Second the money is just crazy. People seriously get caught up in a world where they can’t see themselves accepting less than $400K per year. I don’t think they could wean themselves off the finance teat unless the milk dried up.
I love how anachronistic this ad for earning big bucks by learning steno is -- among the obsolete elements contained in it are dictation, shorthand, shorthand gadgets. It's true that continuous speech recognition, autocomplete and pocket recording devices are their descendants, but they're none of them "exciting careers."
With Stenotype, the world’s fastest shorthand, you can qualify for one of today’s top-level secretarial positions. This modern machine shorthand is a synonym for highest speed and accuracy in thousands of executive offices and important places everywhere. Your Stenotype machine uses only 22 symbols…types an entire word at one stroke.. .”takes” in plain English letters… provides clean, easy-to-transcribe records for permanent future reference.
Even if you’ve had trouble with ordinary shorthand, you can quickly become proficient in Stenotype. Notes are so much easier to take and read. You learn at home, in your spare time. The cost is remarkably low, and the machine itself is included with your course. Take the first step toward an exciting high-pay career today. Mail coupon for free Stenotype booklet. LaSalle, 417 S. Dearborn, Chicago, Illinois 60605.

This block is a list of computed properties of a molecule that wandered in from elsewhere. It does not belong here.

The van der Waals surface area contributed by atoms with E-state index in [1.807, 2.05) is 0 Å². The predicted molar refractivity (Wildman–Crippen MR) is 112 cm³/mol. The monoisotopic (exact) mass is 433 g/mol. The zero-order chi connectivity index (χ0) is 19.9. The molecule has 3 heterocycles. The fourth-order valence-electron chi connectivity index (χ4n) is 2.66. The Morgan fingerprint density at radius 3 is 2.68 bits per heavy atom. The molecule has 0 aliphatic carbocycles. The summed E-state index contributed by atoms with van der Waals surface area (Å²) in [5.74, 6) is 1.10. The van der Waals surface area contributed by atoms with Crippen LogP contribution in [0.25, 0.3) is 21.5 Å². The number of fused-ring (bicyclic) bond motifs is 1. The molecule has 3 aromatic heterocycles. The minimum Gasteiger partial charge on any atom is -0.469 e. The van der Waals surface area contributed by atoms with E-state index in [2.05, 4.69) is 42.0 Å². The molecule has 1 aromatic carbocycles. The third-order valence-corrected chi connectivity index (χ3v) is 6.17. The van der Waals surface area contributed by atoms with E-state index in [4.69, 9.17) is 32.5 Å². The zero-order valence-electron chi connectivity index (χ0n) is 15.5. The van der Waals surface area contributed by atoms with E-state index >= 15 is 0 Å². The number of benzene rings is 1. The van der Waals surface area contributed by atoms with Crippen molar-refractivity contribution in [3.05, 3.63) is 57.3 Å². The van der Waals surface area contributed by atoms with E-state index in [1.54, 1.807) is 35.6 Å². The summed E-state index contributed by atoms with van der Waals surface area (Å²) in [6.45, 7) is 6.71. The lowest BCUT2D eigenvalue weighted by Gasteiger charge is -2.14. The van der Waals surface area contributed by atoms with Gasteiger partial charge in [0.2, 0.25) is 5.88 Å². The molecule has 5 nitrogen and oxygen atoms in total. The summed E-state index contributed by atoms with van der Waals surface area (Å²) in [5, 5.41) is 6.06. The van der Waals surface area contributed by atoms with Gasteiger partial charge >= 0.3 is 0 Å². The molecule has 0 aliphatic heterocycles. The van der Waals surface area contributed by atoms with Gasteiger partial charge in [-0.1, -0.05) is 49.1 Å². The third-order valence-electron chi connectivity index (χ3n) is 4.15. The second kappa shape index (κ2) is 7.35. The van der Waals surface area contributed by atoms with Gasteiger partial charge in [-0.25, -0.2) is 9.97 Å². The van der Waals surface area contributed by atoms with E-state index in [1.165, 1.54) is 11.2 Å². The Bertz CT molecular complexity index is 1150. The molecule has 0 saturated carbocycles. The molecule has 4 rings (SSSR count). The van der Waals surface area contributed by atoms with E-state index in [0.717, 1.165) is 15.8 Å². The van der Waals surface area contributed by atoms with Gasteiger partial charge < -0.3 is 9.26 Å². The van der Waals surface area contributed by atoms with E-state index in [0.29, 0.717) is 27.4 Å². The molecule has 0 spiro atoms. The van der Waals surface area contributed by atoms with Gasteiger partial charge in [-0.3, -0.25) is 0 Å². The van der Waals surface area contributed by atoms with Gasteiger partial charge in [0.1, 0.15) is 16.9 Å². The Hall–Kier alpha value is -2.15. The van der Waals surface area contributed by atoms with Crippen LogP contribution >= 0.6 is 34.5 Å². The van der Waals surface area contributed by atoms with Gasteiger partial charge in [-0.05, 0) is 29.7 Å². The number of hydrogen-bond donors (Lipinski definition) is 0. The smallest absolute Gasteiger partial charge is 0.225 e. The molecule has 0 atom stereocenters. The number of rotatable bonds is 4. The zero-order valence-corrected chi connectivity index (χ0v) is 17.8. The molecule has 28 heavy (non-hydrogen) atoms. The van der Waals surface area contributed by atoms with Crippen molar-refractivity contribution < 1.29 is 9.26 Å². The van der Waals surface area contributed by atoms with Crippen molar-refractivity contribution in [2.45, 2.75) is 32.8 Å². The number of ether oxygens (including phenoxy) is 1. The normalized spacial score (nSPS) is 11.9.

Alternet's new series on "job insecurity" opens with a frightening and infuriating piece from Lynn Parramore, who paints a picture of a nation where the new normal is to be marginally employed, in terror of a coming layoff, haunted by unshakable student debt, and in a continuous, panicked search for work, all at once:
It wasn’t supposed to be like this. Our capitalist endeavor was supposed to make us safe from the vagaries of weather conditions and arbitrary events that harassed our ancestors. But somehow we’ve ended up more worried than ever.
Anxiety disorders now plague 18 percent of the U.S. adult population –- a whopping 40 million people. Only half that number are affected by mood disorders. The drug alprazolam — familiar by its brand name, Xanax — was prescribed 46.3 million times in 2010, making it that year’s bestselling psychiatric drug. Prozac, the happiness-and-optimism pill, has been pushed aside by a medication meant to just help you get through the day without collapsing in a puddle of anxiety.